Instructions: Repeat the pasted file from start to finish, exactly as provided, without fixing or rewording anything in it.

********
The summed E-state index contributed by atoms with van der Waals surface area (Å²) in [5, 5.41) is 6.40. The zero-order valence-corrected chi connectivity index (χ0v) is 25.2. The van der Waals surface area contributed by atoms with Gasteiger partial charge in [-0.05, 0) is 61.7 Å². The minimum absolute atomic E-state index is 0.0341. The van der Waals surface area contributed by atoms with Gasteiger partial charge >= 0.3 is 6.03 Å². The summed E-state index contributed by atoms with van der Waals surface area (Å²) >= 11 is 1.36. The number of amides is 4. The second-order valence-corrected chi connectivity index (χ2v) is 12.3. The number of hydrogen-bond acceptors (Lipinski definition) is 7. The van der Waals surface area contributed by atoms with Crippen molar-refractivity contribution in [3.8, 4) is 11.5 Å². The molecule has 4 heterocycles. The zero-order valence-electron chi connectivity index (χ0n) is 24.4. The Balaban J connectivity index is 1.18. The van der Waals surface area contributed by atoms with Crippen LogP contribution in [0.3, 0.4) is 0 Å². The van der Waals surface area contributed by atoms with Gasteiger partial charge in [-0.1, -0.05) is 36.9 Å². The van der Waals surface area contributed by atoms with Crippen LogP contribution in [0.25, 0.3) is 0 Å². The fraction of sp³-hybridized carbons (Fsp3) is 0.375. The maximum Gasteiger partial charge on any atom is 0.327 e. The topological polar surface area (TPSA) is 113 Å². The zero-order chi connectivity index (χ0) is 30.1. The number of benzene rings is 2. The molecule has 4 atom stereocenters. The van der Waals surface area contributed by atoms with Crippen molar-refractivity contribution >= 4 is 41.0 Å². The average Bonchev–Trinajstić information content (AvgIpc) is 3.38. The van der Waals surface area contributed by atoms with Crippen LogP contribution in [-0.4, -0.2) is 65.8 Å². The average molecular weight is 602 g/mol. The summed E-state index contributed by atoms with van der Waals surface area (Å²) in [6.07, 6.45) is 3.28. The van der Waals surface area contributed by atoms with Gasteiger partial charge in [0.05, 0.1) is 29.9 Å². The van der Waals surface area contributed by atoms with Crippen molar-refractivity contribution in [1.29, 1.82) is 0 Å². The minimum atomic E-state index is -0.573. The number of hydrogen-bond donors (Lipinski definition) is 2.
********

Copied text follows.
The summed E-state index contributed by atoms with van der Waals surface area (Å²) in [5, 5.41) is 6.40. The zero-order valence-corrected chi connectivity index (χ0v) is 25.2. The van der Waals surface area contributed by atoms with Gasteiger partial charge in [-0.05, 0) is 61.7 Å². The minimum absolute atomic E-state index is 0.0341. The van der Waals surface area contributed by atoms with Gasteiger partial charge >= 0.3 is 6.03 Å². The summed E-state index contributed by atoms with van der Waals surface area (Å²) >= 11 is 1.36. The number of amides is 4. The second-order valence-corrected chi connectivity index (χ2v) is 12.3. The number of hydrogen-bond acceptors (Lipinski definition) is 7. The van der Waals surface area contributed by atoms with Crippen molar-refractivity contribution in [3.8, 4) is 11.5 Å². The molecule has 4 heterocycles. The zero-order valence-electron chi connectivity index (χ0n) is 24.4. The Balaban J connectivity index is 1.18. The van der Waals surface area contributed by atoms with Crippen LogP contribution in [0.3, 0.4) is 0 Å². The van der Waals surface area contributed by atoms with Gasteiger partial charge in [-0.1, -0.05) is 36.9 Å². The van der Waals surface area contributed by atoms with Crippen LogP contribution in [0.25, 0.3) is 0 Å². The fraction of sp³-hybridized carbons (Fsp3) is 0.375. The maximum Gasteiger partial charge on any atom is 0.327 e. The topological polar surface area (TPSA) is 113 Å². The zero-order chi connectivity index (χ0) is 30.1. The number of benzene rings is 2. The molecule has 4 atom stereocenters. The van der Waals surface area contributed by atoms with Crippen molar-refractivity contribution >= 4 is 41.0 Å². The average Bonchev–Trinajstić information content (AvgIpc) is 3.38. The van der Waals surface area contributed by atoms with Crippen LogP contribution in [-0.4, -0.2) is 65.8 Å². The average molecular weight is 602 g/mol. The summed E-state index contributed by atoms with van der Waals surface area (Å²) in [6.07, 6.45) is 3.28. The van der Waals surface area contributed by atoms with Gasteiger partial charge in [0.05, 0.1) is 29.9 Å². The van der Waals surface area contributed by atoms with Crippen molar-refractivity contribution in [1.29, 1.82) is 0 Å². The minimum atomic E-state index is -0.573. The number of hydrogen-bond donors (Lipinski definition) is 2.